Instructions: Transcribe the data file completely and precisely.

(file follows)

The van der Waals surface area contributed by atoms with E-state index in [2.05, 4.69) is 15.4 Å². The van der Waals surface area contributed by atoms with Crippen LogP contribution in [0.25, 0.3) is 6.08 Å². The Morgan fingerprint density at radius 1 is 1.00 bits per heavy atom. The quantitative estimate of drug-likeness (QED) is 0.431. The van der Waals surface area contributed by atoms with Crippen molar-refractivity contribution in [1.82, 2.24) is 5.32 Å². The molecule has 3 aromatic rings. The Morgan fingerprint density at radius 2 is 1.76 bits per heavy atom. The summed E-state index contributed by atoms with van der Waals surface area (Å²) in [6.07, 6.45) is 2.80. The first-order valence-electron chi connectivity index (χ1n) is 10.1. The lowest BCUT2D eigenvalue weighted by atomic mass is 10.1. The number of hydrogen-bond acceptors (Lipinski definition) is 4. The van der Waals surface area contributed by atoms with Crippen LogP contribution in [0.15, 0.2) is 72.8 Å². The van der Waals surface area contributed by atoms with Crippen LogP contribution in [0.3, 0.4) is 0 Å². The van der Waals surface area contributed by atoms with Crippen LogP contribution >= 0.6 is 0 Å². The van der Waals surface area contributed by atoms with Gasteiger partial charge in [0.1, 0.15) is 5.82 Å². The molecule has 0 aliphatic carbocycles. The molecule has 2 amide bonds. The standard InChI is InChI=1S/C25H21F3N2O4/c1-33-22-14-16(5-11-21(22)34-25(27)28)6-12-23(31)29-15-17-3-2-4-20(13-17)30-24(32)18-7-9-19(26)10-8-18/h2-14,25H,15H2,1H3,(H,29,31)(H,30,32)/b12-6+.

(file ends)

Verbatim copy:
The van der Waals surface area contributed by atoms with E-state index in [2.05, 4.69) is 15.4 Å². The van der Waals surface area contributed by atoms with Crippen LogP contribution in [0.25, 0.3) is 6.08 Å². The Morgan fingerprint density at radius 1 is 1.00 bits per heavy atom. The quantitative estimate of drug-likeness (QED) is 0.431. The van der Waals surface area contributed by atoms with Crippen molar-refractivity contribution in [1.82, 2.24) is 5.32 Å². The molecule has 3 aromatic rings. The Morgan fingerprint density at radius 2 is 1.76 bits per heavy atom. The summed E-state index contributed by atoms with van der Waals surface area (Å²) in [6.07, 6.45) is 2.80. The first-order valence-electron chi connectivity index (χ1n) is 10.1. The lowest BCUT2D eigenvalue weighted by atomic mass is 10.1. The number of hydrogen-bond acceptors (Lipinski definition) is 4. The van der Waals surface area contributed by atoms with Crippen LogP contribution in [0.15, 0.2) is 72.8 Å². The van der Waals surface area contributed by atoms with Crippen LogP contribution in [0.3, 0.4) is 0 Å². The van der Waals surface area contributed by atoms with Crippen LogP contribution >= 0.6 is 0 Å². The van der Waals surface area contributed by atoms with Gasteiger partial charge in [0.1, 0.15) is 5.82 Å². The molecule has 0 aliphatic carbocycles. The molecule has 2 amide bonds. The standard InChI is InChI=1S/C25H21F3N2O4/c1-33-22-14-16(5-11-21(22)34-25(27)28)6-12-23(31)29-15-17-3-2-4-20(13-17)30-24(32)18-7-9-19(26)10-8-18/h2-14,25H,15H2,1H3,(H,29,31)(H,30,32)/b12-6+.